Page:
Since the first infection of WannaCry in Europe on Friday at 15:24 CST, an unknown (presumably) non-state actor has leveraged stolen NSA malware to hold hundreds of thousands of computers in over 150 countries hostage and demand ransom. On Monday, as workers across Asia signed into their computers after the weekend, the ransomware spread further. The victims include universities, gas stations, stores hospitals, government agencies, and movie theaters in China, Russia, Japan, South Korea, and Singapore, among numerous other Asian states. After the initial rapid growth of WannaCry, a private cyber security researcher had found a ‘kill switch’ and the infection rate declined. However, Kaspersky Lab’s Global Research and Analysis warned of “several new variants” of WannaCry resistant to the kill switch emerging in the last 24 hours that were “manually patched by unknown entities and have not been created by the original WannaCry authors.”
Ultimately, WannaCry should prove to be a relatively cheap warning shot. At the time of writing, only $50,000 has been transferred to the bitcoin wallets of the hackers. The U.S. Cyber Consequences Unit estimates that the total cost of the ransomware will top out in the range of the hundreds of millions of dollars and is unlikely to exceed $1 billion globally. It could have been a lot worse (and it is not even the first case of a state-developed cyber weapon going awry – many cyber weapons have a propensity for unintended contagion; even the painstakingly constructed Stuxnet worm inadvertently spread to computers in 155 countries). There also have not yet been any reports of human injuries or deaths as a result of WannaCry. However, given the cyber vulnerabilities of airplanes, cars, and nuclear power plants, were a group of murderous (instead of merely greedy) hackers to have used a more destructive piece of malware from the NSA cyber arsenal that was up for sale there could have been a devastating number of global fatalities.
So what to do about secret, highly funded weapons programs around the world that have developed tools that if they fall into the wrong hands could potentially cause uncontrollable global destruction? Fortunately, the world has faced a similar problem before. Concerned about the possible unleashing of a global contagion through modern biological weapons, the world’s states settled upon the Biological Weapons Convention in 1972, which banned the “development, production, and stockpiling” of biological weapons. The development of the remarkably successful convention has given states valuable experience in banning an entire class of weapons, treaty compliance, and fostering of a global shared norm.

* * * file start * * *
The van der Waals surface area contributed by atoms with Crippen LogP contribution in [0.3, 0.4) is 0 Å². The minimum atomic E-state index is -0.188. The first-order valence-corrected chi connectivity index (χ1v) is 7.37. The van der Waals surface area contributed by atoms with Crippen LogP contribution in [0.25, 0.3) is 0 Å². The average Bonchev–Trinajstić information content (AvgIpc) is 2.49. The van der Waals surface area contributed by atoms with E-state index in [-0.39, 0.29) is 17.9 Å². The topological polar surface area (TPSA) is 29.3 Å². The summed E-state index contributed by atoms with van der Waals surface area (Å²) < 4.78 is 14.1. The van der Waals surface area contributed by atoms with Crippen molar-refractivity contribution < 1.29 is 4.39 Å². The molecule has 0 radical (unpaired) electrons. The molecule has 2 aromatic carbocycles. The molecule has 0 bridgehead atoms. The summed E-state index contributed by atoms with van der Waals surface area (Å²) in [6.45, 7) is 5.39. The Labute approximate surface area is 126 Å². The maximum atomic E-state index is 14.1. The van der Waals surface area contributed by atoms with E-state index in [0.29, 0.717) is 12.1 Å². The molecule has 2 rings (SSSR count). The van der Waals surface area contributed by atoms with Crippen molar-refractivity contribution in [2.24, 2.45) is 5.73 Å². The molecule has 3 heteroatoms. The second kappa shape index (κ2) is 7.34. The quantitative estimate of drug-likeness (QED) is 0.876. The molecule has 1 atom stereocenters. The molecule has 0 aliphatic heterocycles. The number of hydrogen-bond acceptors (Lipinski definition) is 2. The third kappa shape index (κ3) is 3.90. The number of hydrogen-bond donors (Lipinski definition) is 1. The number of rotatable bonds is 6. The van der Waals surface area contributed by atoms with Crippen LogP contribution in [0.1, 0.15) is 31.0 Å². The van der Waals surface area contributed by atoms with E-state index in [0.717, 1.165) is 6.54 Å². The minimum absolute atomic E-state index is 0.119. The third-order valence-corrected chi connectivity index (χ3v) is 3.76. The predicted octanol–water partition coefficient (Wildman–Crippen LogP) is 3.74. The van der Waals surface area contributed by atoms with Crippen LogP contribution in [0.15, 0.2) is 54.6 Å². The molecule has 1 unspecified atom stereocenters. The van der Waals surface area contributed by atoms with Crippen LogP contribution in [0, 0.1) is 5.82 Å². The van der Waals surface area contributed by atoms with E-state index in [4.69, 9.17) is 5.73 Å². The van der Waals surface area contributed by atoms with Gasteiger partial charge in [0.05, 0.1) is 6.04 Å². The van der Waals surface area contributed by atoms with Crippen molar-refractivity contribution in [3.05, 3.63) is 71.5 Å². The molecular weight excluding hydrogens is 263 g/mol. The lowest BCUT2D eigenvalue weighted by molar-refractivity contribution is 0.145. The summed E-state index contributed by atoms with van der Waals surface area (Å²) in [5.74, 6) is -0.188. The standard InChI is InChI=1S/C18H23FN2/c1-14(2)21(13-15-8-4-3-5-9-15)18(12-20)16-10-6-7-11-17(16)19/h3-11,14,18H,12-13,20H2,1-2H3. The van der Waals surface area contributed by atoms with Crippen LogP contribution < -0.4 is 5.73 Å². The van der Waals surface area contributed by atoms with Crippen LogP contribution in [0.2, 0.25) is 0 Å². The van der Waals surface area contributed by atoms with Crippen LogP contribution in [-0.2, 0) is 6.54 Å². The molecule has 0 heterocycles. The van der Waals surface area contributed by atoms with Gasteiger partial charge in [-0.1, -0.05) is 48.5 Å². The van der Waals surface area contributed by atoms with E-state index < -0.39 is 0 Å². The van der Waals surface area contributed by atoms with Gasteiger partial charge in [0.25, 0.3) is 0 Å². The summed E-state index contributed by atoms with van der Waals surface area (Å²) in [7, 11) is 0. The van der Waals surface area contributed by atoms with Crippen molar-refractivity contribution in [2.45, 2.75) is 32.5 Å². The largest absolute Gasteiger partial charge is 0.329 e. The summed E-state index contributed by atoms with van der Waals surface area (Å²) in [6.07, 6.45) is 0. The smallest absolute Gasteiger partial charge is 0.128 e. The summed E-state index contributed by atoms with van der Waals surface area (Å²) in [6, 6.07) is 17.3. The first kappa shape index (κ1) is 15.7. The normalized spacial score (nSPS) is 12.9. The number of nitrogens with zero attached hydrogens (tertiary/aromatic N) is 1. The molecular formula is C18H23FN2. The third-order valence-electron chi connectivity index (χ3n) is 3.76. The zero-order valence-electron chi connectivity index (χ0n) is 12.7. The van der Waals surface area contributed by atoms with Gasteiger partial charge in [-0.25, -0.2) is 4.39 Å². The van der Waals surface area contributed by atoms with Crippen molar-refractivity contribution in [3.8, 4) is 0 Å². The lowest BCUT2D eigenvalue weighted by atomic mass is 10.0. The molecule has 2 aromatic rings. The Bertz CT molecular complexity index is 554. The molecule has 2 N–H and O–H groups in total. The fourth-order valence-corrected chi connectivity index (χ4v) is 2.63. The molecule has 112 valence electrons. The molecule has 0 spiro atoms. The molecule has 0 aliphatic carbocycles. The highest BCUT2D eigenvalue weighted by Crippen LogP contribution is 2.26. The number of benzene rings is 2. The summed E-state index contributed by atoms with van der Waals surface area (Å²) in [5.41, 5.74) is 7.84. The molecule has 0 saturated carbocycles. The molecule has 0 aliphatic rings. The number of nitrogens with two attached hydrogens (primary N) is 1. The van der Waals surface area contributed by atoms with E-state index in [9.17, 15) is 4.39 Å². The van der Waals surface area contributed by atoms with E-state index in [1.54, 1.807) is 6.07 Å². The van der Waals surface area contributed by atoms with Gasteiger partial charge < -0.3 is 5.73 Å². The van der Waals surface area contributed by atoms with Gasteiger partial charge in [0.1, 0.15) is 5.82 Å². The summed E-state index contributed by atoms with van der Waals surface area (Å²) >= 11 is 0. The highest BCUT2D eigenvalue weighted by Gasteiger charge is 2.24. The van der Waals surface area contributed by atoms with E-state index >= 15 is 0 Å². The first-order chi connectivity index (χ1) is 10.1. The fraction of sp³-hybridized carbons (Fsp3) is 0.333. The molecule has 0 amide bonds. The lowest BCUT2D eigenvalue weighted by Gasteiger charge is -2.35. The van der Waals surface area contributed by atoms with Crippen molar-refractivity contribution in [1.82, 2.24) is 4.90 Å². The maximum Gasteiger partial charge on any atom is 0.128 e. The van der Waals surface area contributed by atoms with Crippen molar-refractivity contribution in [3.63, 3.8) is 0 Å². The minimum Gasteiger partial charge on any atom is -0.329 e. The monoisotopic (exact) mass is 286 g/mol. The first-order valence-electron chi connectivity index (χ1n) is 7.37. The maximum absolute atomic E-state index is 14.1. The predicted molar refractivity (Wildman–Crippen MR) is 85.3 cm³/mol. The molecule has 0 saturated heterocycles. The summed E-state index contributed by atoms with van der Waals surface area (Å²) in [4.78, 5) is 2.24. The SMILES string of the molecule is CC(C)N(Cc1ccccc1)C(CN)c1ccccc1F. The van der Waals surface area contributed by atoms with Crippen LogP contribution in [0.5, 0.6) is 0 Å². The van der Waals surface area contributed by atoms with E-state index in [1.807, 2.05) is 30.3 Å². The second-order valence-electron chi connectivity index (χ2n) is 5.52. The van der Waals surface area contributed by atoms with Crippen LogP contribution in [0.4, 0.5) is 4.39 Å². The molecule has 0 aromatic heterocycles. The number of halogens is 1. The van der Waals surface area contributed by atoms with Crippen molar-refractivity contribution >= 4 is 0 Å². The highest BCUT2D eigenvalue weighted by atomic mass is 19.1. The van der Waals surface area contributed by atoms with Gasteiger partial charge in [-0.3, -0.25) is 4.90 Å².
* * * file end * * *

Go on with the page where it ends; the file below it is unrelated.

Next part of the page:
The world would benefit from its cyber equivalent. Since the Geneva Conventions, it has been a widely accepted convention of warfare that the use of weapons has to discriminate between military and civilian targets and be proportionate to the threat at hand. Like biological weapons, cyber weapons are potentially both uncontrollably indiscriminate and disproportionately destructive meaning that their users risk committing war crimes. Such cyber spreading can be merely inconvenient or even harmless, but when coupled with the to date unknown maximum destructiveness of cyber weapons the results could be catastrophic.
These pre-existing norms of warfare have been relatively successful in restraining states from using their most destructive cyber weapons. During opportunities during the 2003 U.S.-led invasion of Iraq, the 2008 Russian incursion into Georgia, and the 2011 NATO intervention in Libya, as well as the 2016 coalition engagement of ISIS, states have refrained from using their most destructive cyber weapons. Although setting precedents, revealing capability, concerns over boomerang blowback, and limited utility in target-poor environments also have played a role in discouraging the use of cyber weapons in the past, an overriding concern in almost every case has been unanticipated collateral damage, particularly with hospitals. In light of last year’s international reaction to the U.S. accidentally attacking a single hospital in Afghanistan, it is easy to see why states are hesitant to use weapons that could harm hundreds or thousands of them.
However, non-state actors such as the Shadow Brokers (or whoever they sold the NSA ransomware to) are not bound by the same norms or held to the same standards. As the WannaCry episode clearly demonstrates, such groups have no compunction about using cyber tools to attack hospitals, schools, or other generally considered out-of-bounds targets. These groups either do not know how to narrowly target these carefully calibrated weapons or more likely do not care. The combination of this lackadaisical attitude with the easy availability of the world’s most destructive code either for free or for auction should prompt deep introspection about cyber weapons development and protection. Russia and Microsoft have already publicly criticized the stockpiling of the cyber vulnerabilities that made WannaCry possible. The world was lucky this time, but if it does not take action soon, it may rue the day that it did not take the necessary steps to protect itself from the powerful cyber weapons that it has developed.
Patrick Cirenza has written two theses on cyber warfare and cyber espionage and has publications on the topics in the Bulletin of the Atomic Scientist, Slate Magazine, the Royal United Services Institute Publications, and Nations & States. He is currently a presidential management finalist.